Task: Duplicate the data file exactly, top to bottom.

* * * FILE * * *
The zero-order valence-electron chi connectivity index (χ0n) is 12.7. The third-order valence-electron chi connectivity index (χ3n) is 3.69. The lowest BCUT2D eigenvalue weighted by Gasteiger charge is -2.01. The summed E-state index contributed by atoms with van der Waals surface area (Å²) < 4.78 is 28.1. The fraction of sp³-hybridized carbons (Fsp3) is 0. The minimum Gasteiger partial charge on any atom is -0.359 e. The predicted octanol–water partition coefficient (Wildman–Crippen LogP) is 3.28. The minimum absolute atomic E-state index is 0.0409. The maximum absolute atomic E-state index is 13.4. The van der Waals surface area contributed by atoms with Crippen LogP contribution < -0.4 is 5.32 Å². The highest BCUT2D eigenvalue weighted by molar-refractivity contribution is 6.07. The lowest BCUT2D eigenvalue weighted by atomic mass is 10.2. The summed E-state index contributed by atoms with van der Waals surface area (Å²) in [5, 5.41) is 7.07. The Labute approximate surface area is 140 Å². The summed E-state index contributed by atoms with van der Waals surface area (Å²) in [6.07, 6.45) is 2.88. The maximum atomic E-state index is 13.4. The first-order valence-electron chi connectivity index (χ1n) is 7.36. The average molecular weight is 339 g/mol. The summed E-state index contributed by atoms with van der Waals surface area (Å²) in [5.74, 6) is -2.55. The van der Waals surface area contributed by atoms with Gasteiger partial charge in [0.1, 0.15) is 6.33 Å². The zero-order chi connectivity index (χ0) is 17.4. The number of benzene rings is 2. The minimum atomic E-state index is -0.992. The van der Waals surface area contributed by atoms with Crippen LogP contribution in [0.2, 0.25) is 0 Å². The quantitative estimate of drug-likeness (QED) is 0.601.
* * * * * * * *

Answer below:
The zero-order valence-electron chi connectivity index (χ0n) is 12.7. The third-order valence-electron chi connectivity index (χ3n) is 3.69. The lowest BCUT2D eigenvalue weighted by Gasteiger charge is -2.01. The summed E-state index contributed by atoms with van der Waals surface area (Å²) < 4.78 is 28.1. The fraction of sp³-hybridized carbons (Fsp3) is 0. The minimum Gasteiger partial charge on any atom is -0.359 e. The predicted octanol–water partition coefficient (Wildman–Crippen LogP) is 3.28. The minimum absolute atomic E-state index is 0.0409. The maximum absolute atomic E-state index is 13.4. The van der Waals surface area contributed by atoms with Crippen LogP contribution < -0.4 is 5.32 Å². The highest BCUT2D eigenvalue weighted by molar-refractivity contribution is 6.07. The lowest BCUT2D eigenvalue weighted by atomic mass is 10.2. The summed E-state index contributed by atoms with van der Waals surface area (Å²) in [5, 5.41) is 7.07. The Labute approximate surface area is 140 Å². The summed E-state index contributed by atoms with van der Waals surface area (Å²) in [6.07, 6.45) is 2.88. The maximum atomic E-state index is 13.4. The first-order valence-electron chi connectivity index (χ1n) is 7.36. The average molecular weight is 339 g/mol. The summed E-state index contributed by atoms with van der Waals surface area (Å²) in [5.74, 6) is -2.55. The van der Waals surface area contributed by atoms with Gasteiger partial charge in [0.1, 0.15) is 6.33 Å². The zero-order chi connectivity index (χ0) is 17.4. The number of benzene rings is 2. The minimum atomic E-state index is -0.992. The van der Waals surface area contributed by atoms with Crippen LogP contribution in [0.2, 0.25) is 0 Å². The quantitative estimate of drug-likeness (QED) is 0.601.